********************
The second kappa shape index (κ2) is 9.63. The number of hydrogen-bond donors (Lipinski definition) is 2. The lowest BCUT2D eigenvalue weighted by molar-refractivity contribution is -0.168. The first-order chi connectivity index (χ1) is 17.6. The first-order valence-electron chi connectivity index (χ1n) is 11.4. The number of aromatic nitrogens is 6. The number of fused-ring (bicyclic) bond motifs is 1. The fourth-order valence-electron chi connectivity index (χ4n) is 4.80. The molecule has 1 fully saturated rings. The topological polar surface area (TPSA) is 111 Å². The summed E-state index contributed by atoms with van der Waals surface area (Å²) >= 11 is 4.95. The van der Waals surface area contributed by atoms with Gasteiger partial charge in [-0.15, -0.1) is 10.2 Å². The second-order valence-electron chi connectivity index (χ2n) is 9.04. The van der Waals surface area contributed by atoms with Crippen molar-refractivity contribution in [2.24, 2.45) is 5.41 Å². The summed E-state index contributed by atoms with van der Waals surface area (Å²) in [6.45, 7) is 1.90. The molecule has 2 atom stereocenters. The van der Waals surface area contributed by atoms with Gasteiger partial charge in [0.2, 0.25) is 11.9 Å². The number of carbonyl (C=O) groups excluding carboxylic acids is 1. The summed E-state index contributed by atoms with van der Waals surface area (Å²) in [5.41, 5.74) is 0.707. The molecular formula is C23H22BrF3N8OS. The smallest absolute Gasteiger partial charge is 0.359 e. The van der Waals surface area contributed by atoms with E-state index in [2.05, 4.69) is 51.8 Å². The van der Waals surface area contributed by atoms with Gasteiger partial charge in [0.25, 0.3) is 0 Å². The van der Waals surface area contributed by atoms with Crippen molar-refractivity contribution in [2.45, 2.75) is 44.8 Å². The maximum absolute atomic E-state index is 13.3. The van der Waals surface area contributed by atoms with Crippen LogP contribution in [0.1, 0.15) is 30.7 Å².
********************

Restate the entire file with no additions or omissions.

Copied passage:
The second kappa shape index (κ2) is 9.63. The number of hydrogen-bond donors (Lipinski definition) is 2. The lowest BCUT2D eigenvalue weighted by molar-refractivity contribution is -0.168. The first-order chi connectivity index (χ1) is 17.6. The first-order valence-electron chi connectivity index (χ1n) is 11.4. The number of aromatic nitrogens is 6. The number of fused-ring (bicyclic) bond motifs is 1. The fourth-order valence-electron chi connectivity index (χ4n) is 4.80. The molecule has 1 fully saturated rings. The topological polar surface area (TPSA) is 111 Å². The summed E-state index contributed by atoms with van der Waals surface area (Å²) >= 11 is 4.95. The van der Waals surface area contributed by atoms with Gasteiger partial charge in [-0.15, -0.1) is 10.2 Å². The second-order valence-electron chi connectivity index (χ2n) is 9.04. The van der Waals surface area contributed by atoms with Crippen molar-refractivity contribution in [2.24, 2.45) is 5.41 Å². The summed E-state index contributed by atoms with van der Waals surface area (Å²) in [6.45, 7) is 1.90. The molecule has 2 atom stereocenters. The van der Waals surface area contributed by atoms with Gasteiger partial charge in [0.2, 0.25) is 11.9 Å². The number of carbonyl (C=O) groups excluding carboxylic acids is 1. The summed E-state index contributed by atoms with van der Waals surface area (Å²) in [5.41, 5.74) is 0.707. The molecular formula is C23H22BrF3N8OS. The smallest absolute Gasteiger partial charge is 0.359 e. The van der Waals surface area contributed by atoms with E-state index in [2.05, 4.69) is 51.8 Å². The van der Waals surface area contributed by atoms with Gasteiger partial charge in [0.25, 0.3) is 0 Å². The van der Waals surface area contributed by atoms with Crippen molar-refractivity contribution in [2.45, 2.75) is 44.8 Å². The maximum absolute atomic E-state index is 13.3. The van der Waals surface area contributed by atoms with Crippen LogP contribution in [0.1, 0.15) is 30.7 Å².